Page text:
'Abolish Home Front Command after war'
Air Force Commander Major General Dan Halutz believes that, once the threat of a chemical or biological attack by Iraq has been eradicated, the civil defense mechanisms that were in place before the 1991 Gulf War would be sufficient to cope with similar threats from Syria or any other state.
The Israel Defense Forces' Home Front Command should be abolished once the alert prompted by the war in Iraq has ended, Air Force Commander Major General Dan Halutz recommended this week.
Halutz believes that, once the threat of a chemical or biological attack by Iraq has been eradicated, the civil defense mechanisms that were in place before the 1991 Gulf War would be sufficient to cope with similar threats from Syria or any other state.
Before the Home Front Command was established, civil defense was handled by a chief civil defense officer operating out of the General Staff's Operations Directorate.
An authorized defense source predicts that if the American forces in western Iraq keep up their current pace of operations, it will be possible to declare the region clean of missiles - and thereby end the state of alert - in about a week. During their first week of operations, the American special forces in western Iraq managed to search more than half of the sites from which Iraq could potentially launch missiles at Israel.
Halutz's proposal on abolishing the Home Front Command was included in a document that he circulated this week among various senior defense officials, including IDF Chief of Staff Moshe Ya'alon and the military secretaries of both Prime Minister Ariel Sharon and Defense Minister Shaul Mofaz.
The document, which is one of the most important restructuring proposals currently under consideration by the defense establishment, details Halutz's approach to the new strategic and budgetary environment created by America's war on Saddam Hussein and the government's decision to reduce defense spending.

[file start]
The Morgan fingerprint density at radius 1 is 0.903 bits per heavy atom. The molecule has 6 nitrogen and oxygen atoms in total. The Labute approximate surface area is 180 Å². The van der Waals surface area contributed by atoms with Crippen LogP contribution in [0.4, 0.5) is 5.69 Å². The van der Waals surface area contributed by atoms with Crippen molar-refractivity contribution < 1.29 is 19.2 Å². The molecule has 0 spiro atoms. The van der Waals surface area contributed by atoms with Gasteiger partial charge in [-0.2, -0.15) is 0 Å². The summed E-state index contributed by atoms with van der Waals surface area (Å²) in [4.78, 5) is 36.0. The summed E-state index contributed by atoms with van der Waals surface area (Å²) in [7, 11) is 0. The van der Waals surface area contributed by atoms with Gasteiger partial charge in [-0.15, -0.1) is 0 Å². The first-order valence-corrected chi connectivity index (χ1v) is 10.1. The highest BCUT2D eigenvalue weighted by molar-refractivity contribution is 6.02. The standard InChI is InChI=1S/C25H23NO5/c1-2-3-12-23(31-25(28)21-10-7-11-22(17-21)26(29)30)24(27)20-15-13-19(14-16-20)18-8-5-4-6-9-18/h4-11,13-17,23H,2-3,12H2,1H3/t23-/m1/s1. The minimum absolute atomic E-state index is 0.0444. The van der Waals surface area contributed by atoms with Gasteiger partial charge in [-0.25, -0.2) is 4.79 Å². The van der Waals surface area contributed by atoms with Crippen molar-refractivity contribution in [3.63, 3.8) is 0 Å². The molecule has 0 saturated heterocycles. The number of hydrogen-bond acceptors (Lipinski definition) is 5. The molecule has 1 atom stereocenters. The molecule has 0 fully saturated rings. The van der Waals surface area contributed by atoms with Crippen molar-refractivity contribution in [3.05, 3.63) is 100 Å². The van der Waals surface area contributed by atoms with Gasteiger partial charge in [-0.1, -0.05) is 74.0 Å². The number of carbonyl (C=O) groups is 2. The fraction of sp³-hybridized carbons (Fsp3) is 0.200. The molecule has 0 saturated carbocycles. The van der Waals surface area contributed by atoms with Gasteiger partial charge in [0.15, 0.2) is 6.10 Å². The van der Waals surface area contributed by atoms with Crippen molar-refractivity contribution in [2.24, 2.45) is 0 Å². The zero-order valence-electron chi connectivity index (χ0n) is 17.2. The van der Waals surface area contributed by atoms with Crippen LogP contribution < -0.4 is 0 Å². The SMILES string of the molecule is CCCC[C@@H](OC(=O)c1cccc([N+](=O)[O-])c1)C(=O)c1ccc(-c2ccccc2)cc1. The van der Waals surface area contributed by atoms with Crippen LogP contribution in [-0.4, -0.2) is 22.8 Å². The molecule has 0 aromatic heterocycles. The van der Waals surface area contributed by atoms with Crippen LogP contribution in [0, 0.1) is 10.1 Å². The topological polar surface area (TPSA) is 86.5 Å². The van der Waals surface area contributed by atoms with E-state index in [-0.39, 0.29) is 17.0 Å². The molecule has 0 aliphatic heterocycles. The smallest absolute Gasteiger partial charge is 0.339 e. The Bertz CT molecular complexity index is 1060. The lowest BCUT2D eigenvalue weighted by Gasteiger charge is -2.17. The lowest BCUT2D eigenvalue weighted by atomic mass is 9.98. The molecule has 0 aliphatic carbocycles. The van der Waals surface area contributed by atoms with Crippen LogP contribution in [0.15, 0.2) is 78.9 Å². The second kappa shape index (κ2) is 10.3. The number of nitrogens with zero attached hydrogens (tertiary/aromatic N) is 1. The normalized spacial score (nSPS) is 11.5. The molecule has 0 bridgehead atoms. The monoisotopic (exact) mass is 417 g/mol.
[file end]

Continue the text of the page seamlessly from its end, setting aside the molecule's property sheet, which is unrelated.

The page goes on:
Mofaz's media advisor, Eli Kamir, says Mofaz is now studying Halutz's proposal, along with others, before making a final decision on how to restructure the defense establishment in light of these developments.
Halutz believes the security situation will improve after the war with Iraq, but a strong army will still be needed to preempt future threats, which could include the collapse of regimes friendly to Israel. He rated terrorism as the greatest threat facing Israel in the next few years, with nonconventional weapons in second place; the Arab states' standing armies occupy third place on his threat list. He therefore believes now is a golden opportunity to make fundamental structural changes in the IDF.
Among other changes, Halutz favors scrapping a significant portion of the armored corps, which, according to foreign reports, currently numbers thousands of tanks. He also believes the navy should focus its efforts more on Israel's coastal waters.
In addition, Halutz thinks the IDF should invest in developing lighter, more mobile ground forces, whose main firepower would be aerial, and special forces. But in contrast to both the Finance Ministry's budget department and the Ground Forces Command - which, in light of America's war with Iraq, has advocated scrapping plans for weapons systems meant to contend with mobile missile launchers in distant regions - Halutz believes that such systems would make a valuable contribution to both the IDF and Israel's economy, even if the Americans destroy every missile launcher in Iraq.